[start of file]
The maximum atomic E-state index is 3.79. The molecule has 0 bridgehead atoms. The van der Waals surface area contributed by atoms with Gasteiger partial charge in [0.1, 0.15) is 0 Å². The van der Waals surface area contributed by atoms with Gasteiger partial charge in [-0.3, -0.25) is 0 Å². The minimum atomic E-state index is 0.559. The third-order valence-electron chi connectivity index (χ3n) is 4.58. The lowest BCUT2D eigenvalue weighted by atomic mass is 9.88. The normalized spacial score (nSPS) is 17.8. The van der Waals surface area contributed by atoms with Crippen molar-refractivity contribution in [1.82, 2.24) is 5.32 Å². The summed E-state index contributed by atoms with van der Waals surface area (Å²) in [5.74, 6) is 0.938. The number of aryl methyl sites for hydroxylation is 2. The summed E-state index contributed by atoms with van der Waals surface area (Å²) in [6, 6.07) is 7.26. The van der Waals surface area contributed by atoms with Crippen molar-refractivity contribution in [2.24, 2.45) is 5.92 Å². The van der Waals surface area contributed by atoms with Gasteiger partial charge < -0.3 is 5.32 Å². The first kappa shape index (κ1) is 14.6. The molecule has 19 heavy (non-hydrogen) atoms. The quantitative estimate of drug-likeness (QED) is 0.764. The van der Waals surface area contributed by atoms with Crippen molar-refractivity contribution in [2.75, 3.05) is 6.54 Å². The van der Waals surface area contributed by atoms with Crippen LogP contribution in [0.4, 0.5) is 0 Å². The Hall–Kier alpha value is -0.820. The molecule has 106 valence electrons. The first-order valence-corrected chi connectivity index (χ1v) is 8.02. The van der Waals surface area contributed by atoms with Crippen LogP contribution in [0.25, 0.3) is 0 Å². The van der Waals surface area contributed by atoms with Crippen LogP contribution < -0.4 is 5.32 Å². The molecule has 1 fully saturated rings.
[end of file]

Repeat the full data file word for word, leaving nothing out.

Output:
The maximum atomic E-state index is 3.79. The molecule has 0 bridgehead atoms. The van der Waals surface area contributed by atoms with Gasteiger partial charge in [0.1, 0.15) is 0 Å². The van der Waals surface area contributed by atoms with Gasteiger partial charge in [-0.3, -0.25) is 0 Å². The minimum atomic E-state index is 0.559. The third-order valence-electron chi connectivity index (χ3n) is 4.58. The lowest BCUT2D eigenvalue weighted by atomic mass is 9.88. The normalized spacial score (nSPS) is 17.8. The van der Waals surface area contributed by atoms with Crippen molar-refractivity contribution in [1.82, 2.24) is 5.32 Å². The summed E-state index contributed by atoms with van der Waals surface area (Å²) in [5.74, 6) is 0.938. The number of aryl methyl sites for hydroxylation is 2. The summed E-state index contributed by atoms with van der Waals surface area (Å²) in [6, 6.07) is 7.26. The van der Waals surface area contributed by atoms with Crippen molar-refractivity contribution in [2.24, 2.45) is 5.92 Å². The van der Waals surface area contributed by atoms with Gasteiger partial charge < -0.3 is 5.32 Å². The first kappa shape index (κ1) is 14.6. The molecule has 19 heavy (non-hydrogen) atoms. The quantitative estimate of drug-likeness (QED) is 0.764. The van der Waals surface area contributed by atoms with Crippen molar-refractivity contribution in [2.75, 3.05) is 6.54 Å². The van der Waals surface area contributed by atoms with Crippen LogP contribution in [0.4, 0.5) is 0 Å². The Hall–Kier alpha value is -0.820. The molecule has 106 valence electrons. The first-order valence-corrected chi connectivity index (χ1v) is 8.02. The van der Waals surface area contributed by atoms with Crippen LogP contribution in [0.25, 0.3) is 0 Å². The van der Waals surface area contributed by atoms with Crippen LogP contribution < -0.4 is 5.32 Å². The molecule has 1 fully saturated rings.